LEGO has been my passion since childhood. I was fortunate to have parents who indulged my madness, and over the years I've acquired 20,000+ various bricks.
As I studied engineering, it became apparent that LEGO was quite useful for simple, rapid prototyping of mechanisms... and let's be honest, still extremely fun to play with.
However, giant plastic bins weren't quite cutting it anymore - I needed something orderly. This page documents the design and construction of my solution.
First, I sorted all my LEGO into groups to get a feeling for what storage options I should investigate.
I started sorting by color, but it soon became obvious that finding a red 1x2 plate was much easier in a pile of mixed 1x2 plates than a pile of assorted red pieces.
I settled on the following storage options:
7x Stack-On 18-drawer cabinet (Northern Tool)
1x Stack-On 60-drawer cabinet (Northern Tool)
4x Acrylic Shoe Drawer (Amazon)
These seemed a good compromise between maximizing storage space per access area, overall storage volume, and cost.
I had also considered Deflect-o Tilt-Bins
, which seem great if you have a lot of money and wall space, but you lose a lot of volume for the tilting function and have to be careful not to overfill them. Different sizes have different depths and sometimes widths, so combining them in the same way is difficult.
The main idea was to make something compact and mobile without sacrificing accessibility. The overall dimensions were largely driven by my closet size, and so an unfolding-armoire-type design was a good way to take advantage of the closet depth.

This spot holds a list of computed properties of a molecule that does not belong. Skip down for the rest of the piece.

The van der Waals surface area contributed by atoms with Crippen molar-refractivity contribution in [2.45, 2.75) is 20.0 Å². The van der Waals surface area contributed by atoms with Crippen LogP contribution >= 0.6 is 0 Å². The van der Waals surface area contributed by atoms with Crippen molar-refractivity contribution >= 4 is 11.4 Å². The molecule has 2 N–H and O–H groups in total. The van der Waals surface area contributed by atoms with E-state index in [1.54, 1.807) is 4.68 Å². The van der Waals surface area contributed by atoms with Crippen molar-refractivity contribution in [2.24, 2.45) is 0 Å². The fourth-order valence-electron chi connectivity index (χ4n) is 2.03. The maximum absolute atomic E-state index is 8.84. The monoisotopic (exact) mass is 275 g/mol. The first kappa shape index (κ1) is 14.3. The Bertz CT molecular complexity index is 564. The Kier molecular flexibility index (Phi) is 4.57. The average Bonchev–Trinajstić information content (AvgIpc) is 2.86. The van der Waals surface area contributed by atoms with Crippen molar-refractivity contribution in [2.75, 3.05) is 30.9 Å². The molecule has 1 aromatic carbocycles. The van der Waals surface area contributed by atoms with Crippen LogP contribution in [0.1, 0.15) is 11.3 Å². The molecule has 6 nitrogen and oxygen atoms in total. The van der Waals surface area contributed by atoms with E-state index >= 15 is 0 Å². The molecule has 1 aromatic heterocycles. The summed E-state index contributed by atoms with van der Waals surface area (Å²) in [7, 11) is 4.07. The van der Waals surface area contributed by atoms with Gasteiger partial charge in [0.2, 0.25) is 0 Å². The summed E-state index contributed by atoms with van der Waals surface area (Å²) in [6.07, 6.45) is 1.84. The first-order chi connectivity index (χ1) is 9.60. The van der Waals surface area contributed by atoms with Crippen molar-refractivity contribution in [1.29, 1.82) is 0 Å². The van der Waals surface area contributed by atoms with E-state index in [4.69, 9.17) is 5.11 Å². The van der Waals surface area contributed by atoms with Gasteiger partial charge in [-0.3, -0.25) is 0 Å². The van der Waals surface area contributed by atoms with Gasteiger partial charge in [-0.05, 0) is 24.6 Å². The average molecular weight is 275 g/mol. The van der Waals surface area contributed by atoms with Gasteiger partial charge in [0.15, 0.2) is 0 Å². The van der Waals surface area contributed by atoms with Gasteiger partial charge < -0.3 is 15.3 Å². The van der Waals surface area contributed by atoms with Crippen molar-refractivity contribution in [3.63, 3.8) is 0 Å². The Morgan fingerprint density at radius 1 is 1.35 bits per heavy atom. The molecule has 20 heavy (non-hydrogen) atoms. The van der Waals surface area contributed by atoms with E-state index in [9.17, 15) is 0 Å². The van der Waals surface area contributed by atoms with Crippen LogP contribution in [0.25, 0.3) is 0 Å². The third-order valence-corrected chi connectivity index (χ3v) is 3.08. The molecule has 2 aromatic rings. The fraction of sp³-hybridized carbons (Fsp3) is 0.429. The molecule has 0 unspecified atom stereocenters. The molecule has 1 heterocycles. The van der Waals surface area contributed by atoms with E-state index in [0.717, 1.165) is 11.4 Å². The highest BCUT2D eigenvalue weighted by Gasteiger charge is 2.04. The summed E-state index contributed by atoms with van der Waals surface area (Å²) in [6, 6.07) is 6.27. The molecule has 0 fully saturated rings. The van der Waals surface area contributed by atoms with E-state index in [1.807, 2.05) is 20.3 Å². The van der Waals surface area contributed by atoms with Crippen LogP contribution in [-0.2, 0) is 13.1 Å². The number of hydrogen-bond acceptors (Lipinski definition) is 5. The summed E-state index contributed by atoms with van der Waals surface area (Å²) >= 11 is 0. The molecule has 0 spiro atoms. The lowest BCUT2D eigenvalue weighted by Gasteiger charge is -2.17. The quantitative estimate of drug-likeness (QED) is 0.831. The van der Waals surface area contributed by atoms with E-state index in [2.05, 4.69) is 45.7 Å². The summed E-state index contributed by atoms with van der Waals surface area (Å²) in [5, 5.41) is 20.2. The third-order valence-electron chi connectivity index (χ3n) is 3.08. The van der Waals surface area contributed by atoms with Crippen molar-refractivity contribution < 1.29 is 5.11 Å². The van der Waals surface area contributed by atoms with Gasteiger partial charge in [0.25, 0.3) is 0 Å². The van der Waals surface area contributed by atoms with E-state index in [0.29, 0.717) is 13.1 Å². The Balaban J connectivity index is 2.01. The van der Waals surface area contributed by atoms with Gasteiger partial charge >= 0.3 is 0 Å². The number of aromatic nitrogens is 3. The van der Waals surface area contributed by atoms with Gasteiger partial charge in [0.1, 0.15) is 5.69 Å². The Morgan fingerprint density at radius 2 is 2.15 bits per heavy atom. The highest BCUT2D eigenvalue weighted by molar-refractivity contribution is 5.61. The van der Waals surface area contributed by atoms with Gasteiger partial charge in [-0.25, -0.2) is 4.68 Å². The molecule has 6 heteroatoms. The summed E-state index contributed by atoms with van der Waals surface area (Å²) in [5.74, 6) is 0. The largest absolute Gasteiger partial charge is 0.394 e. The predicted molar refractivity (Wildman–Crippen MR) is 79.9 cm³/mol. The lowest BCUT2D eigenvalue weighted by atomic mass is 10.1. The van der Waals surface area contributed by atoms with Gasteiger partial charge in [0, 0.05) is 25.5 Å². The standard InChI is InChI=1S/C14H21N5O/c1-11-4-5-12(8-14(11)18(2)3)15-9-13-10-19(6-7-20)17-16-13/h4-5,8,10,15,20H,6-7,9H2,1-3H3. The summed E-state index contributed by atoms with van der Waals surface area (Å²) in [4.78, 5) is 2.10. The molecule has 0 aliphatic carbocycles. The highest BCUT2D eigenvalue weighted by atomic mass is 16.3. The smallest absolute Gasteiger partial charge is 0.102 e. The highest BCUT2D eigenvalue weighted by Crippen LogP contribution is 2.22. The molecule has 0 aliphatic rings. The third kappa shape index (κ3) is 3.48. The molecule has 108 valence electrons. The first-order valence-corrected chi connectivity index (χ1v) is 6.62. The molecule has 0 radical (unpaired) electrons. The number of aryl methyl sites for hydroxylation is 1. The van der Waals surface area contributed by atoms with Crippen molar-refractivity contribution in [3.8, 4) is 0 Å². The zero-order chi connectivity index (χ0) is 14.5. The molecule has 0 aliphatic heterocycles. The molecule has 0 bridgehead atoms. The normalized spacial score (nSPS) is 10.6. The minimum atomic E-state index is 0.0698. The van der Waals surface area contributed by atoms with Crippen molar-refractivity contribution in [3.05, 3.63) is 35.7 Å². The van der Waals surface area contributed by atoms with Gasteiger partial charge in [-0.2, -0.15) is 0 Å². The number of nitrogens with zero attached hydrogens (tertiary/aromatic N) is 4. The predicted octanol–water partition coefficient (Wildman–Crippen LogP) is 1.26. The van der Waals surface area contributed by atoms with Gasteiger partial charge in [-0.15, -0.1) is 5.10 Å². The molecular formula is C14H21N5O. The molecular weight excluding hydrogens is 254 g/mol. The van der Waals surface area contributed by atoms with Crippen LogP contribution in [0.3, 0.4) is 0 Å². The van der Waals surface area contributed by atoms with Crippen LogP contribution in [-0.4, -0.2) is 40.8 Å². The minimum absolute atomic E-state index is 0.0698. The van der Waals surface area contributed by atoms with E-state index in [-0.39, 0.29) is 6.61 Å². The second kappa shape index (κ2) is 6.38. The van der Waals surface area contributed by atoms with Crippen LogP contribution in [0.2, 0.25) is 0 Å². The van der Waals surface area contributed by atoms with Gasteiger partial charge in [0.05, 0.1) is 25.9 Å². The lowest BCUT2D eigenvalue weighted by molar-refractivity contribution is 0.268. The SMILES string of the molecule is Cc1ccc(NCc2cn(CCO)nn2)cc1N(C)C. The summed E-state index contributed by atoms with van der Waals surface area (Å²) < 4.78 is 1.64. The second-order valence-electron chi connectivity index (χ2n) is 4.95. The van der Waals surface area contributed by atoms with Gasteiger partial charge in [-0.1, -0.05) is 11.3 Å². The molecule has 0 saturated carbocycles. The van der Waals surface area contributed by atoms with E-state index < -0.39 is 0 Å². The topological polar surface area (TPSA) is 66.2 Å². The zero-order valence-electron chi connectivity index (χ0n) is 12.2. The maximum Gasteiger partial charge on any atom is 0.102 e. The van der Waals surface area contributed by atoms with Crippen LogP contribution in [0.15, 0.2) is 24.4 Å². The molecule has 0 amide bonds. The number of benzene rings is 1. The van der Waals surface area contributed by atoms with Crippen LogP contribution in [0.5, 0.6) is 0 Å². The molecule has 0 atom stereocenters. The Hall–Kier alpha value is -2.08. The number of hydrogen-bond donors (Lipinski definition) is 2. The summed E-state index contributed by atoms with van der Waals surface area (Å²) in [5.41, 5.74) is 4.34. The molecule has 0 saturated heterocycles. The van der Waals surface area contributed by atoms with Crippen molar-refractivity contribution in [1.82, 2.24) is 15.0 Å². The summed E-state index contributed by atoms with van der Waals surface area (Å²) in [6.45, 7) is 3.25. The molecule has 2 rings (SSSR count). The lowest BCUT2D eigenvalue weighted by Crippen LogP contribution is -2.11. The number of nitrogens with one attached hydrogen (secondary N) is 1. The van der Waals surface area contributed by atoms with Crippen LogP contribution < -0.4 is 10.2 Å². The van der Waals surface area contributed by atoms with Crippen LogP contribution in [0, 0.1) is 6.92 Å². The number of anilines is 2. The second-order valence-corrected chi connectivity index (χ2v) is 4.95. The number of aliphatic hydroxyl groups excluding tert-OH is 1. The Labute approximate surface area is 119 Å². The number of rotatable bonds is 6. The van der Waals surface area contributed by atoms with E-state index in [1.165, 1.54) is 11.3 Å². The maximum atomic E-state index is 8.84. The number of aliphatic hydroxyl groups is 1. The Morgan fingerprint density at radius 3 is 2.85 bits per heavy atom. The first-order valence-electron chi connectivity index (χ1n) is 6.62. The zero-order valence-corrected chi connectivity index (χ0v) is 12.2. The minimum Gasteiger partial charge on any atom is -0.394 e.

I made some rough sketches and used them as a blueprint. One design was a silly metal one, and the other made from plywood connected with dowels and brackets.
Lessons learned: wood glue is much stronger than you think, and double check your numbers. For those who happen to have SolidWorks 2011, I put together a quick CAD:
Dimensioned Drawing (pdf)
LEGO Chest CAD (sldasm)
A few photos from the construction process. Boy, I wish I had a garage or hack space for this.
Despite some measuring mishaps, the project was a big success! Quickly finding the pieces you need is extremely gratifying. While I built this in 2008, in 2012 I took some high-res photos where most of the pieces inside are identifiable.
I should note however that the chest does not contain ALL my LEGO; 4.5V railroad, monorail track, baseplates and a few other large pieces are stored in separate boxes. This is not a big problem however, as these pieces are typically needed in small numbers and infrequently.